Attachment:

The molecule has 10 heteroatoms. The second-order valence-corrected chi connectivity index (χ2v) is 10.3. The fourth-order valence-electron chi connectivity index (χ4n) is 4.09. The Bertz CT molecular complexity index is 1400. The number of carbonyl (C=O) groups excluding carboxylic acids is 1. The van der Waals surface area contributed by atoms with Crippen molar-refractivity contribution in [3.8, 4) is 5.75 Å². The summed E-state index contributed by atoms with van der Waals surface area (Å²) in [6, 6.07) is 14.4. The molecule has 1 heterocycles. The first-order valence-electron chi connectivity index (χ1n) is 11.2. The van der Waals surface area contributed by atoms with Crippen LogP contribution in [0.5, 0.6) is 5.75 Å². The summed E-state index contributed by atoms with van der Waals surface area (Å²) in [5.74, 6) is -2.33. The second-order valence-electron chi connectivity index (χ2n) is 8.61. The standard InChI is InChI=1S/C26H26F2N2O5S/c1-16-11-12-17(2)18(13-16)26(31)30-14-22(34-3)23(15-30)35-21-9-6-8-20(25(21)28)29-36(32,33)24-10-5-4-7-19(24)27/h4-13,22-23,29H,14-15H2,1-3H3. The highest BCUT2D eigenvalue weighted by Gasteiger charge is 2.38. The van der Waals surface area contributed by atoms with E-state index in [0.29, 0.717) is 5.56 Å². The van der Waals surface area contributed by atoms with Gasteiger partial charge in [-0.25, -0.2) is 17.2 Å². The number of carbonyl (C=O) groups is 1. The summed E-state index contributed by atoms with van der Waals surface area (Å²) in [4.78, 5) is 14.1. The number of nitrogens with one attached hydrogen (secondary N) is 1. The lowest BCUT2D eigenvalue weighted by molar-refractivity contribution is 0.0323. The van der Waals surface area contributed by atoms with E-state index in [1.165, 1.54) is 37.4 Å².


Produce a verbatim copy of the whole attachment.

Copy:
The molecule has 10 heteroatoms. The second-order valence-corrected chi connectivity index (χ2v) is 10.3. The fourth-order valence-electron chi connectivity index (χ4n) is 4.09. The Bertz CT molecular complexity index is 1400. The number of carbonyl (C=O) groups excluding carboxylic acids is 1. The van der Waals surface area contributed by atoms with Crippen molar-refractivity contribution in [3.8, 4) is 5.75 Å². The summed E-state index contributed by atoms with van der Waals surface area (Å²) in [6, 6.07) is 14.4. The molecule has 1 heterocycles. The first-order valence-electron chi connectivity index (χ1n) is 11.2. The van der Waals surface area contributed by atoms with Crippen LogP contribution in [0.5, 0.6) is 5.75 Å². The summed E-state index contributed by atoms with van der Waals surface area (Å²) in [5.74, 6) is -2.33. The second-order valence-electron chi connectivity index (χ2n) is 8.61. The standard InChI is InChI=1S/C26H26F2N2O5S/c1-16-11-12-17(2)18(13-16)26(31)30-14-22(34-3)23(15-30)35-21-9-6-8-20(25(21)28)29-36(32,33)24-10-5-4-7-19(24)27/h4-13,22-23,29H,14-15H2,1-3H3. The highest BCUT2D eigenvalue weighted by Gasteiger charge is 2.38. The van der Waals surface area contributed by atoms with E-state index in [0.29, 0.717) is 5.56 Å². The van der Waals surface area contributed by atoms with Gasteiger partial charge in [-0.25, -0.2) is 17.2 Å². The number of carbonyl (C=O) groups is 1. The summed E-state index contributed by atoms with van der Waals surface area (Å²) in [4.78, 5) is 14.1. The number of nitrogens with one attached hydrogen (secondary N) is 1. The lowest BCUT2D eigenvalue weighted by molar-refractivity contribution is 0.0323. The van der Waals surface area contributed by atoms with E-state index in [1.165, 1.54) is 37.4 Å².